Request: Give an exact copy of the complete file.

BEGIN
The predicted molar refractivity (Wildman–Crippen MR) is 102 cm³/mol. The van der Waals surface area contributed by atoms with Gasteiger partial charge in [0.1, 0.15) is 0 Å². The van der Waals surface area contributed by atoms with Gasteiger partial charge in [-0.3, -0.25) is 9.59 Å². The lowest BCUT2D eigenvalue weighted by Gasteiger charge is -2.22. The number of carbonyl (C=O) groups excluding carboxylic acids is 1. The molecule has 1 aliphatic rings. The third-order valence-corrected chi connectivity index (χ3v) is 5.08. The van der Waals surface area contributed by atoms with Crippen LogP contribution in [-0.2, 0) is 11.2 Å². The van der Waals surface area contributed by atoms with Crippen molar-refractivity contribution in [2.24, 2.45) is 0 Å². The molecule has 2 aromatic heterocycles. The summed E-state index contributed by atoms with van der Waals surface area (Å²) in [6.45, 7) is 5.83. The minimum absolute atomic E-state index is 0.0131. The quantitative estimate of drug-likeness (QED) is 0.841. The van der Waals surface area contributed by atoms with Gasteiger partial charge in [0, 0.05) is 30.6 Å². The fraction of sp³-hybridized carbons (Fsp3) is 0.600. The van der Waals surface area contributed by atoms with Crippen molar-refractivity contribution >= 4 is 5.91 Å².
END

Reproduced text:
The predicted molar refractivity (Wildman–Crippen MR) is 102 cm³/mol. The van der Waals surface area contributed by atoms with Gasteiger partial charge in [0.1, 0.15) is 0 Å². The van der Waals surface area contributed by atoms with Gasteiger partial charge in [-0.3, -0.25) is 9.59 Å². The lowest BCUT2D eigenvalue weighted by Gasteiger charge is -2.22. The number of carbonyl (C=O) groups excluding carboxylic acids is 1. The molecule has 1 aliphatic rings. The third-order valence-corrected chi connectivity index (χ3v) is 5.08. The van der Waals surface area contributed by atoms with Crippen LogP contribution in [-0.2, 0) is 11.2 Å². The van der Waals surface area contributed by atoms with Crippen molar-refractivity contribution in [2.24, 2.45) is 0 Å². The molecule has 2 aromatic heterocycles. The summed E-state index contributed by atoms with van der Waals surface area (Å²) in [6.45, 7) is 5.83. The minimum absolute atomic E-state index is 0.0131. The quantitative estimate of drug-likeness (QED) is 0.841. The van der Waals surface area contributed by atoms with Gasteiger partial charge in [0, 0.05) is 30.6 Å². The fraction of sp³-hybridized carbons (Fsp3) is 0.600. The van der Waals surface area contributed by atoms with Crippen molar-refractivity contribution >= 4 is 5.91 Å².